Ironically, that book was published the same month that Pope Francis was elected (the manuscript having been completed, of course, nearly a year earlier). I can’t help noting that I even suggested in my book a title for the environmental encyclical that would one day come: Sollicitudo Dei Mundis, “Care for God’s World.” For what it’s worth, this is not too far from the subtitle of Laudato Si, Pope Francis’s new encyclical on our responsibility to care for the environment.

Keeping up with the avalanche of commentary on the document — positive and negative, insightful and inane — would be nearly a full time job. This is a gratifying fact if the point of an encyclical is to make people aware of church teaching.

A good bit of the conversation has been about the Pope’s acceptance of the scientific consensus that climate change is a reality and that it is caused in large part by human activity (that is to say, by that portion of humanity living in the West). Many “conservatives” have labored to point out that one needn’t accept this assertion as Gospel in order to be “a good Catholic,” and there can be no question that’s true.

But there’s more to the document than that, of course, and most of its contents – and certainly the heart of its contents – fall very much within the Pope’s job description.

If there is an overarching theme to the encyclical – a leitmotif, if you will – it is surely that all people are call to “a deep sense of communion with the rest of nature” (91). “Everything is related,” Francis writes, “and we human beings are united as brothers and sisters on a wonderful pilgrimage, woven together by the love God has for each of his creatures and which also united us in fond affection with brother sun, sister moon, brother river, and mother earth” (92). Again and again the Pope insists that “everything is connected.” It is an assertion that can be found no less than eleven times in the document.

This is a spiritual and moral assertion. It is also absolutely consistent with and nourished by modern science. Anyone who knows the work of American theologian Elizabeth Johnson could not but be reminded of it while reading Laudato Si.

“[W]e share with all other living creatures on our planet a common ancestry,” Johnson has written. “Bacteria, pine trees, blueberries, horses, the great gray whales – we are all genetic kin in the great community of life.” Since the first time reading it, I have been moved and awed by the fact that our blood (and the blood of the rest of earth’s animals) is red because of the iron it contains – iron that was produced billions of years ago in great galactic explosions and condensed in the crust of our planet as it formed and from which we emerged.

These are scientific facts, yes. But just like the scientific fact that an unborn fetus has a distinct, individual, and entirely human genetic make-up from her mother has moral implications, so do these facts and many more related to the nature of nature (of which we are a part) and what is currently happening to it (and therefore also to us). Francis has pointed this out to us in a document that is well worth our time and indeed our embrace.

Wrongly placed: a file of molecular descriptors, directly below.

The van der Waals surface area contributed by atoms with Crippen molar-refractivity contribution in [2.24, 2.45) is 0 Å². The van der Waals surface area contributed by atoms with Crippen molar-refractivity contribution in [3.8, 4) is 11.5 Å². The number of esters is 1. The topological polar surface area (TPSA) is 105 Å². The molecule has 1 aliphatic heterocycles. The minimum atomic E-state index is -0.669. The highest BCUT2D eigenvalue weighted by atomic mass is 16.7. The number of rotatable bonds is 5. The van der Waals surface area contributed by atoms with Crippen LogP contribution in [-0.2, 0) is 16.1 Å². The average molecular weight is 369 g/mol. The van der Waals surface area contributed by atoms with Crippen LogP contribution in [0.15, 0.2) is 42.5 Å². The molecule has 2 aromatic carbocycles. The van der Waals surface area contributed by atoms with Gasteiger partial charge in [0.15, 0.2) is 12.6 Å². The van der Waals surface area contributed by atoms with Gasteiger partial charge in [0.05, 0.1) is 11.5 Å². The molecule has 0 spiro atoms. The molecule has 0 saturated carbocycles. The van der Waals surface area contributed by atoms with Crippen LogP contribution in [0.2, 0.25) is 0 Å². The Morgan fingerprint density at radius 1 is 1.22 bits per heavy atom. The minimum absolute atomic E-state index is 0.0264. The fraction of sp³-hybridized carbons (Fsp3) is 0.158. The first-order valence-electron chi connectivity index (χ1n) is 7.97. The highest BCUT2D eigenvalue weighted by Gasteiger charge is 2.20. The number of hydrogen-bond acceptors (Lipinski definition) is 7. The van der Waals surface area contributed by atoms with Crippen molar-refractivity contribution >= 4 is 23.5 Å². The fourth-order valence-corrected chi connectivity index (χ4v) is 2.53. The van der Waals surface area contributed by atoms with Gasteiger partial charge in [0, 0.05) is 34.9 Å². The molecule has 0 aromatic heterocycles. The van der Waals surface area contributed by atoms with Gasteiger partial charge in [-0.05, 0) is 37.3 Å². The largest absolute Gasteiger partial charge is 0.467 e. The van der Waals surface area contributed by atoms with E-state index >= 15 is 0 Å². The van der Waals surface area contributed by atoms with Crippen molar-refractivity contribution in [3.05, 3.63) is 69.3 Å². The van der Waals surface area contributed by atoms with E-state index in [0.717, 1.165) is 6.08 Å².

West Virginia gets redder

This new article at The Daily Beast on West Virginia politics is as true as true can be. I saw the shift that Michael Tomasky describes here happening first hand during my two years there, and clearly it has continued to gain strength since my departure in 2011. It’s sad in many ways, because it represents a state full of people in a precarious situation turning their backs on their own best interests, at the behest of a few powerful (and rich) voices.

Tomasky writes:

So what’s happened? No, it’s not as simple as the president is b-l-a-c-k. It’s the decline in union membership (a handful of men can now mine as much coal as hundreds used to). It’s the organizing strength of the NRA. It’s the less-discussed-but-pivotal inroads the Southern Baptist Convention has made into the state since the 1980s. It’s the fact that there are no real cities to speak of, not many people of color, only one large university, no hipsters (well, a few; I know some of them). I watched the transformation only as an occasional interloper on trips back home to see my folks, but even from that vantage point, things were pretty clear—the increasing proliferation of NASCAR paraphernalia in the stores next to the Mountaineer swag, the appearance in Morgantown of a Christian high school, and of course presidential vote totals (although Obama did carry my home county in 2008). We smart people in the big cities all agree that the right has lost the culture war. That may be so nationally. But West Virginia is the one place where the right won the culture war.